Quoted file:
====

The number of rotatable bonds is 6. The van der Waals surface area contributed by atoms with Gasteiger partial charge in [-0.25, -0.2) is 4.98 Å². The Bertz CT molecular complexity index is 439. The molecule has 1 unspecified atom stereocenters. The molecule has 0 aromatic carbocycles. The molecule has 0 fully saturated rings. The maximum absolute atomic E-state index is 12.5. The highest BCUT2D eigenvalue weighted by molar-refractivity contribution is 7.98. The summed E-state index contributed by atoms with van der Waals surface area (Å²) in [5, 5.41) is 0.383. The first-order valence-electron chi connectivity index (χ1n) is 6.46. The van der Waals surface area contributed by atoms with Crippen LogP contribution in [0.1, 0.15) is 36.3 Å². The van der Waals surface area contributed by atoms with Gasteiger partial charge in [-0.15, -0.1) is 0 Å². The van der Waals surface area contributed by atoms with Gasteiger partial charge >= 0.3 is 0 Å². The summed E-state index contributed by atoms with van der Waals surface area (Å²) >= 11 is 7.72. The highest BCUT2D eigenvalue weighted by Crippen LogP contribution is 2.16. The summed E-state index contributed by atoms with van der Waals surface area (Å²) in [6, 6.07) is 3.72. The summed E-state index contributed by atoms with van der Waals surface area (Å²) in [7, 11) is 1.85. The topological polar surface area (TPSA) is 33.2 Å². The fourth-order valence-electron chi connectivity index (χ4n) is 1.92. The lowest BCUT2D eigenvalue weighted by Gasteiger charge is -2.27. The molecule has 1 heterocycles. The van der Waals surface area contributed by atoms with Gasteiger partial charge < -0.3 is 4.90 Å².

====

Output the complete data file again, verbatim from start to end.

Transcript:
The number of rotatable bonds is 6. The van der Waals surface area contributed by atoms with Gasteiger partial charge in [-0.25, -0.2) is 4.98 Å². The Bertz CT molecular complexity index is 439. The molecule has 1 unspecified atom stereocenters. The molecule has 0 aromatic carbocycles. The molecule has 0 fully saturated rings. The maximum absolute atomic E-state index is 12.5. The highest BCUT2D eigenvalue weighted by molar-refractivity contribution is 7.98. The summed E-state index contributed by atoms with van der Waals surface area (Å²) in [5, 5.41) is 0.383. The first-order valence-electron chi connectivity index (χ1n) is 6.46. The van der Waals surface area contributed by atoms with Crippen LogP contribution in [0.1, 0.15) is 36.3 Å². The van der Waals surface area contributed by atoms with Gasteiger partial charge in [-0.15, -0.1) is 0 Å². The van der Waals surface area contributed by atoms with Gasteiger partial charge >= 0.3 is 0 Å². The summed E-state index contributed by atoms with van der Waals surface area (Å²) >= 11 is 7.72. The highest BCUT2D eigenvalue weighted by Crippen LogP contribution is 2.16. The summed E-state index contributed by atoms with van der Waals surface area (Å²) in [6, 6.07) is 3.72. The summed E-state index contributed by atoms with van der Waals surface area (Å²) in [7, 11) is 1.85. The topological polar surface area (TPSA) is 33.2 Å². The fourth-order valence-electron chi connectivity index (χ4n) is 1.92. The lowest BCUT2D eigenvalue weighted by Gasteiger charge is -2.27. The molecule has 1 heterocycles. The van der Waals surface area contributed by atoms with Gasteiger partial charge < -0.3 is 4.90 Å².